Posts tagged "Lark"

Commonwealth v. Lark (Lawyers Weekly No. 11-082-16)

NOTICE:  All slip opinions and orders are subject to formal revision and are superseded by the advance sheets and bound volumes of the Official Reports.  If you find a typographical error or other formal error, please notify the Reporter of Decisions, Supreme Judicial Court, John Adams Courthouse, 1 Pemberton Square, Suite 2500, Boston, MA, 02108-1750; (617) 557-1030; SJCReporter@sjc.state.ma.us   15-P-411                                        Appeals Court   COMMONWEALTH  vs.  MELVIN LARK, JR.     No. 15-P-411.     July 13, 2016.     Assault and Battery.  Parent and Child, Discipline.  Practice, Criminal, Instructions to jury.     Following a jury trial in the District Court, the defendant, Melvin Lark, Jr., was convicted of assault and battery.  The victim was his fiancée’s eight year old son.  On appeal, the defendant contends that the Commonwealth presented insufficient evidence to disprove his parental privilege defense and, in the alternative, that the judge’s instruction on parental privilege was erroneous.[1]  We affirm.   Background.  A school counsellor at the victim’s school informed the victim’s mother that he needed a ride home because he had been involved in an altercation with another student.  The mother, in turn, asked the defendant to pick up the victim from the school.  Upon the defendant’s arrival, the victim refused to leave the school and then protested getting into the defendant’s Jeep.  A passerby noticed the defendant yelling at the victim.  She watched as he got into the back seat and the defendant got into the driver’s seat.  Through the tinted windows, the passerby saw the defendant reach into the back seat and strike the victim several times.  The victim had his hands up as the Jeep was “rocking.”  In addition, the school counsellor saw the commotion in the Jeep from a school window.  She ran outside, where she saw the defendant hitting the victim as he moved around in the back seat.  The victim eventually jumped out of the Jeep and ran back to the school as the defendant drove away.  At some point later, a friend of the victim’s mother came to collect him and noticed that he had a scratch over his eye.   Parental privilege defense.  Following the defendant’s conviction, the Supreme Judicial Court issued Commonwealth v. Dorvil, 472 Mass. 1 (2015), which refined the common-law parental privilege affirmative defense to a charge of assault and battery.  The Dorvil framework provides that “a parent or guardian may not be subjected to criminal liability for the use of force against a minor child . . . provided that (1) the force used against the minor child is reasonable; (2) the force is reasonably related to the purpose of safeguarding or promoting the welfare of the minor, including the prevention or punishment of the minor’s misconduct; and […]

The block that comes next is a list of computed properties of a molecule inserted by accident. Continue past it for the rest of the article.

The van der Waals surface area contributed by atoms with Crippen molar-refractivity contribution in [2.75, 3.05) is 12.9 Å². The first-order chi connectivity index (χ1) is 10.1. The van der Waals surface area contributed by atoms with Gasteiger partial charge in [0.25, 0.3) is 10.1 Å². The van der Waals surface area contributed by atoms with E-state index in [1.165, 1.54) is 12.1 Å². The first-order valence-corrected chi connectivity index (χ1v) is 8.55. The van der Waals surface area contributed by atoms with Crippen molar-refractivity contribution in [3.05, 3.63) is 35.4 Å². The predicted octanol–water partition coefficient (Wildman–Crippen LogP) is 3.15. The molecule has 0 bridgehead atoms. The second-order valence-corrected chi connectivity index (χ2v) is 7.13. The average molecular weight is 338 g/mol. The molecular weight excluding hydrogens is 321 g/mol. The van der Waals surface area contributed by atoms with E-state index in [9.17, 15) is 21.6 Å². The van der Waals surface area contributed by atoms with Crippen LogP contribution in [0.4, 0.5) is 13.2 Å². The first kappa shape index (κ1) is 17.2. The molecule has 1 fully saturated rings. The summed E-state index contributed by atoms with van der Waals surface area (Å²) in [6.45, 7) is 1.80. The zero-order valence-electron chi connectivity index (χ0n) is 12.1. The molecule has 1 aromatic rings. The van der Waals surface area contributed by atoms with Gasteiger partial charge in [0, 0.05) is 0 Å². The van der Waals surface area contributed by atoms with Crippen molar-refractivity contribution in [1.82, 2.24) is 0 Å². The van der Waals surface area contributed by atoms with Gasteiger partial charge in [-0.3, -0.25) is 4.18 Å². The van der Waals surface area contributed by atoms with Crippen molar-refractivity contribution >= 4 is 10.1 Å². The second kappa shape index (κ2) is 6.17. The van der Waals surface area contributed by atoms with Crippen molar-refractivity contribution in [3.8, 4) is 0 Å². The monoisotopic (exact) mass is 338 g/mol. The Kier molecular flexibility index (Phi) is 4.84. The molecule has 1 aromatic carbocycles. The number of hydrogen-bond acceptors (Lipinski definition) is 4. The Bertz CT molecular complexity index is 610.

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Posted by Massachusetts Legal Resources - July 18, 2016 at 3:38 am

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